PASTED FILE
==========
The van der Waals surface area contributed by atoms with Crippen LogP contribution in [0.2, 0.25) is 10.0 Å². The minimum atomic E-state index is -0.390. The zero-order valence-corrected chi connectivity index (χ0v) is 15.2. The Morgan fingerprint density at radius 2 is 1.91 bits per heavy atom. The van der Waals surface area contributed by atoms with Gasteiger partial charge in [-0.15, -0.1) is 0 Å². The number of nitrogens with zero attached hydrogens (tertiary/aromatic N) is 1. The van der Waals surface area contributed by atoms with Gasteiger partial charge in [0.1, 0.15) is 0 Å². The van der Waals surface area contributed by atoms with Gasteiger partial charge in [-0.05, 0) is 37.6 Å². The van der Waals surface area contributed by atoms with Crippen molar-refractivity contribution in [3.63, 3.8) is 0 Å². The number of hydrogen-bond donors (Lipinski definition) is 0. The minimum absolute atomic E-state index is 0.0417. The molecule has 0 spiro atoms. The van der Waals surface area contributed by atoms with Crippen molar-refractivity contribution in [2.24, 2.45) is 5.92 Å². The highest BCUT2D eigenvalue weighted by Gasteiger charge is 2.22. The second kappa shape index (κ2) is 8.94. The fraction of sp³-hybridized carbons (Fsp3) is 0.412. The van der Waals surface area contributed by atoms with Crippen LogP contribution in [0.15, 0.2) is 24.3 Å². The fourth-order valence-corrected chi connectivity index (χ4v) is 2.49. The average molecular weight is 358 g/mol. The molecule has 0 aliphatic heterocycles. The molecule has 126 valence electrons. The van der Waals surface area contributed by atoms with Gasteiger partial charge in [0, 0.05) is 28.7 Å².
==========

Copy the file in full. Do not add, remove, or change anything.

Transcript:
The van der Waals surface area contributed by atoms with Crippen LogP contribution in [0.2, 0.25) is 10.0 Å². The minimum atomic E-state index is -0.390. The zero-order valence-corrected chi connectivity index (χ0v) is 15.2. The Morgan fingerprint density at radius 2 is 1.91 bits per heavy atom. The van der Waals surface area contributed by atoms with Gasteiger partial charge in [-0.15, -0.1) is 0 Å². The number of nitrogens with zero attached hydrogens (tertiary/aromatic N) is 1. The van der Waals surface area contributed by atoms with Gasteiger partial charge in [0.1, 0.15) is 0 Å². The van der Waals surface area contributed by atoms with Gasteiger partial charge in [-0.05, 0) is 37.6 Å². The van der Waals surface area contributed by atoms with Crippen molar-refractivity contribution in [3.63, 3.8) is 0 Å². The number of hydrogen-bond donors (Lipinski definition) is 0. The minimum absolute atomic E-state index is 0.0417. The molecule has 0 spiro atoms. The van der Waals surface area contributed by atoms with Crippen molar-refractivity contribution in [2.24, 2.45) is 5.92 Å². The highest BCUT2D eigenvalue weighted by Gasteiger charge is 2.22. The second kappa shape index (κ2) is 8.94. The fraction of sp³-hybridized carbons (Fsp3) is 0.412. The van der Waals surface area contributed by atoms with Crippen LogP contribution in [0.15, 0.2) is 24.3 Å². The fourth-order valence-corrected chi connectivity index (χ4v) is 2.49. The average molecular weight is 358 g/mol. The molecule has 0 aliphatic heterocycles. The molecule has 126 valence electrons. The van der Waals surface area contributed by atoms with Gasteiger partial charge in [0, 0.05) is 28.7 Å².